Nonspecific electrostatic interactions of the basic cell-facing surface may affect entry of virus into a cell in several ways. With respect to initial attachment, these interactions may play a role in binding of virus to polyanions such as heparan sulfate. This conjecture agrees with biochemical results which show that heparan sulfate influences the binding of HIV virions to some cells (36). In addition, the model derived here allows us to analyze the electrostatic properties of a wide variety of HIV strains. In a companion study (39), we found that the observed binding of polyanions to different isolates of gp120 as well as to mutants of gp120 with and without the V3 loop correlates extremely well with model-based electrostatic predictions.
Other acidic surfaces may interact with the basic cell-facing region described here. For example, negatively charged lipid head groups may create an acidic zone in the target membrane itself. The degree of membrane acidity is dependent on the composition of the lipid head groups, which may differ in different cells as well as locally, from patch to patch, on the surface of an individual cell. The target membrane compositional variation may explain the ability of heparinase to affect initial binding in some cell types and not in others (36, 43).
Numerous studies have documented the binding of membrane-associated proteins through both a hydrophobic interaction and an electrostatic attraction to membrane head groups (34, 40). A theoretical and experimental analysis of the binding of the polylysine peptides (Lys)3, (Lys)5, and (Lys)7 to a 33% acidic membrane (a 2:1 mixture of phosphotidylcholine and phosphotidylglycerol) showed that each charge enhances the binding of the polymer to the membrane by roughly 1 order of magnitude (3). While it is difficult to correlate the polylysine results with the V3 loop/core basicity determined here, that analysis does suggest that if the cell-facing surface of oligomeric gp120 is highly basic, direct interactions with the membrane will be enhanced. Moreover, our results suggest that the wide variation in overall charge on the V3 loop will be a primary determinant of the magnitude of this electrostatic interaction. (We note, however, that the relatively poor correlations between potential and charge at shorter distances suggest that the precise structure of the V3 loop will influence short-range interactions.)
After gp120 is bound to CD4, nonspecific electrostatics may play a role in virus entry and chemokine receptor binding. CD4 itself is quite basic, with a net overall charge for the first two domains of +5, which should serve to increase the overall basicity of the CD4-gp120 complex. In addition to the membrane head group interactions detailed above, nonspecific electrostatics may effect binding to the sulfonated, acidic N terminus of the chemokine receptor (particularly CXCR4) (14, 17, 18). Relevant to this, mutagenesis of the chemokine receptor binding site on gp120 showed that substitutions of negatively charged amino acids for positively charged ones often have substantial effects on binding (45).
Our results suggest that the biological effects of polyanions are primarily the consequence of nonspecific electrostatic interactions. If so, this may explain the dramatic differences in in vitro and in vivo effectiveness of such polyanions as dextran sulfate. Since the primary interaction appears to be dependent on charge density rather than a particular structural motif (57), it seems unlikely that the specificity essential for effective therapeutic treatment is present. This does not bode well for drug development based on polyanions such as sulfated polysaccharides (2, 24, 35), carboxylated albumins (26, 51), porphyrins (13, 49), or DNA or RNA derivatives (31). Nevertheless, the unusual basicity observed for the CXCR4-using viruses may, in this particular case, permit anion-based intervention.
Because generation of broadly neutralizing antibodies depends on detection of conserved sequences and nonspecific electrostatic interactions can be achieved through variable regions like the V3 loop, the nonspecific binding predicted here, which does not appear to be sensitive to the precise structure of the V3 loop, may serve as a mechanism of gp120 immune system evasion. Additionally, the structures of several neutralizing antibodies complexed with their V3 loop epitopes revealed that the V3 loop exists in at least two quite different conformation (48). This suggests that the V3 loop may adopt different structures, adding yet another layer of difficulty to its recognition by the immune system.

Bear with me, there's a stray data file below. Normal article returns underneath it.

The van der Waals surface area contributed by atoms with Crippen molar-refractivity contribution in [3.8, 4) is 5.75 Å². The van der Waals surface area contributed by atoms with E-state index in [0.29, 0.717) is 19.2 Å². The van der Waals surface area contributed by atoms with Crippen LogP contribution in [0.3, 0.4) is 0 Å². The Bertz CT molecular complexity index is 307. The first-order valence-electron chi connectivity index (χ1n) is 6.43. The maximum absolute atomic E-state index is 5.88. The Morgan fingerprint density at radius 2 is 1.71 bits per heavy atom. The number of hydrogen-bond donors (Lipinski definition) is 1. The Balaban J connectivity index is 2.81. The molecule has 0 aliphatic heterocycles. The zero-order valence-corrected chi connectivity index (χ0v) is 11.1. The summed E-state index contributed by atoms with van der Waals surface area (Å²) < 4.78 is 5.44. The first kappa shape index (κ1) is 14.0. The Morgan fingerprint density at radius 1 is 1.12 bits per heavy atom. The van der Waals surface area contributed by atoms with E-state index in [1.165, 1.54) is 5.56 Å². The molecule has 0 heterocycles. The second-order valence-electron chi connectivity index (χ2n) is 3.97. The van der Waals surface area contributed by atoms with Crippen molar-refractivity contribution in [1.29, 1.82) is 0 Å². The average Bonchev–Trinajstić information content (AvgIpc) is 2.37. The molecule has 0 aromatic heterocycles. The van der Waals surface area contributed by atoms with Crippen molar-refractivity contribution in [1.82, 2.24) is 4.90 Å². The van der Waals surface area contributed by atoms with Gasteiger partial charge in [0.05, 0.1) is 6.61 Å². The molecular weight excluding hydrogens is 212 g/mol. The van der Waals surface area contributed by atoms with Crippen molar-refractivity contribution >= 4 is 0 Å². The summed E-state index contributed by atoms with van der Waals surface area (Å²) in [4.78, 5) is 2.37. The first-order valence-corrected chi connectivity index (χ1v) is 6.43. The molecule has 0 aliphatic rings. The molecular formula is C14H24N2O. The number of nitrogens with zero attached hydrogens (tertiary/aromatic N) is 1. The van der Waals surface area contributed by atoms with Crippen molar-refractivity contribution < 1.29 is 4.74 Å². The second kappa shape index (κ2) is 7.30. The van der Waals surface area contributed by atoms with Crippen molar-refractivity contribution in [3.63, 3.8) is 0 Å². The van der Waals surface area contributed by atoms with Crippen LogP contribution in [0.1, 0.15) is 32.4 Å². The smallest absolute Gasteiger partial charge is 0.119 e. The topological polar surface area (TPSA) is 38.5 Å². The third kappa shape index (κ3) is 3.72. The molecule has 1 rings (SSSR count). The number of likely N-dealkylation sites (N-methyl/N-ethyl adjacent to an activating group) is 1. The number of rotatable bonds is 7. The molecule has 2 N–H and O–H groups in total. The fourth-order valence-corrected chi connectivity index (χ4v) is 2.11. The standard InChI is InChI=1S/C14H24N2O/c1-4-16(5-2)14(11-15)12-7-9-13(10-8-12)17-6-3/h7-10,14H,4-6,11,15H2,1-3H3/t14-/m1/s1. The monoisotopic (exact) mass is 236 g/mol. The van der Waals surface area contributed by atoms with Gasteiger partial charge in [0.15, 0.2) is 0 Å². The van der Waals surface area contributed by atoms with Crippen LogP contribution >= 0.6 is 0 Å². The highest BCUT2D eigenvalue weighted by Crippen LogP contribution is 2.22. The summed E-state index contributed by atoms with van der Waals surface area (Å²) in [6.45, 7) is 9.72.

Initial nonspecific electrostatic attachment may help to conceal the conserved chemokine receptor site, which is on the cell-facing surface. Studies have shown that polyanions compete effectively with antibodies for binding to the V3 loop (23, 39). The chemokine receptor binding site, which in any case may only be exposed after a conformational change is induced by CD4 (32, 53), may thus be multiply shielded from immune system surveillance.
Last, we note that although electrostatic potentials are calculated from the exact positions of the atoms in the atomic structure, the effect of electrostatics on biological processes such as initial viral attachment and virus-cell membrane fusion depends on much-lower-resolution parameters. Since the modeling criteria used here are not well constrained with respect to protomer translations, the relative insensitivity of the electrostatics to this parameter bodes well for the analysis. Indeed, the basic surface defined here appears to be robust to relatively large changes in modeling parameters, both for the core (Fig. (Fig.4)4) and for the V3 loop (Fig. (Fig.6).6). This robustness, coupled with the low resolution of the effects, increases our confidence in the biological significance of our conclusions.
We thank An-Suei Yang for assistance with the program PrISM and homology modeling, Barry Honig and Ben Hitz for help with the programs DelPhi and GRASP, Lawrence Shapiro for a thorough reading of the manuscript, and a reviewer for suggesting the use of influenza virus hemagglutinin to test the modeling procedure.
This work was supported by grants from the National Institutes of Health (AI 31783 and AI 39420); by the ANRS, INSERM, and CNRS of France; and by a Center for AIDS Research grant to the Dana-Farber Cancer Institute (AI 28691). The Dana-Farber Cancer Institute is also the recipient of a Cancer Center Grant from the National Institutes of Health (CA 06516). Columbia University is a participant in the Center for AIDS Research (AI 42848). This work was made possible by gifts from the late William McCarty-Cooper, from the G. Harold and Leila Y. Mathers Charitable Foundation, and from the Aaron Diamond Foundation as well as Douglas and Judi Krupp. R.W. was a fellow of the American Foundation for AIDS Research, and P.D.K. is a recipient of a Burroughs Wellcome Career Development award.